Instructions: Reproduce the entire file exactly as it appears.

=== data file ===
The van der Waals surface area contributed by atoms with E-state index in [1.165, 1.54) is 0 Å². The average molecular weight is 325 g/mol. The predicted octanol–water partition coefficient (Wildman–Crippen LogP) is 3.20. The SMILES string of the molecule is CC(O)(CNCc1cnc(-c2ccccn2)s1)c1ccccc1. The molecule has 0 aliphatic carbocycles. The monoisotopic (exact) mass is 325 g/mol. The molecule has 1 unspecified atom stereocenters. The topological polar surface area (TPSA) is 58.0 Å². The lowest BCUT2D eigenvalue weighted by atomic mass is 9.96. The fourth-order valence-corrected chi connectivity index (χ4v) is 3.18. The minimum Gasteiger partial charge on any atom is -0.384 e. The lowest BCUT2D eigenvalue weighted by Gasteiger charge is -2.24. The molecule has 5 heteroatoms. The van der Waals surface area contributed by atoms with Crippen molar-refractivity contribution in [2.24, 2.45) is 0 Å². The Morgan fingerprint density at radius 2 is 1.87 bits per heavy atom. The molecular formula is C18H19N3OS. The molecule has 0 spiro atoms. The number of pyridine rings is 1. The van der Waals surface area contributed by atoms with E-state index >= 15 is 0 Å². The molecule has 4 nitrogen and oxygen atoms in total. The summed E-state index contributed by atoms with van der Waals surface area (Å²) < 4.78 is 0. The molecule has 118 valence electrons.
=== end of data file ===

The van der Waals surface area contributed by atoms with E-state index in [1.165, 1.54) is 0 Å². The average molecular weight is 325 g/mol. The predicted octanol–water partition coefficient (Wildman–Crippen LogP) is 3.20. The SMILES string of the molecule is CC(O)(CNCc1cnc(-c2ccccn2)s1)c1ccccc1. The molecule has 0 aliphatic carbocycles. The monoisotopic (exact) mass is 325 g/mol. The molecule has 1 unspecified atom stereocenters. The topological polar surface area (TPSA) is 58.0 Å². The lowest BCUT2D eigenvalue weighted by atomic mass is 9.96. The fourth-order valence-corrected chi connectivity index (χ4v) is 3.18. The minimum Gasteiger partial charge on any atom is -0.384 e. The lowest BCUT2D eigenvalue weighted by Gasteiger charge is -2.24. The molecule has 5 heteroatoms. The van der Waals surface area contributed by atoms with Crippen molar-refractivity contribution in [2.24, 2.45) is 0 Å². The Morgan fingerprint density at radius 2 is 1.87 bits per heavy atom. The molecular formula is C18H19N3OS. The molecule has 0 spiro atoms. The number of pyridine rings is 1. The van der Waals surface area contributed by atoms with E-state index >= 15 is 0 Å². The molecule has 4 nitrogen and oxygen atoms in total. The summed E-state index contributed by atoms with van der Waals surface area (Å²) < 4.78 is 0. The molecule has 118 valence electrons.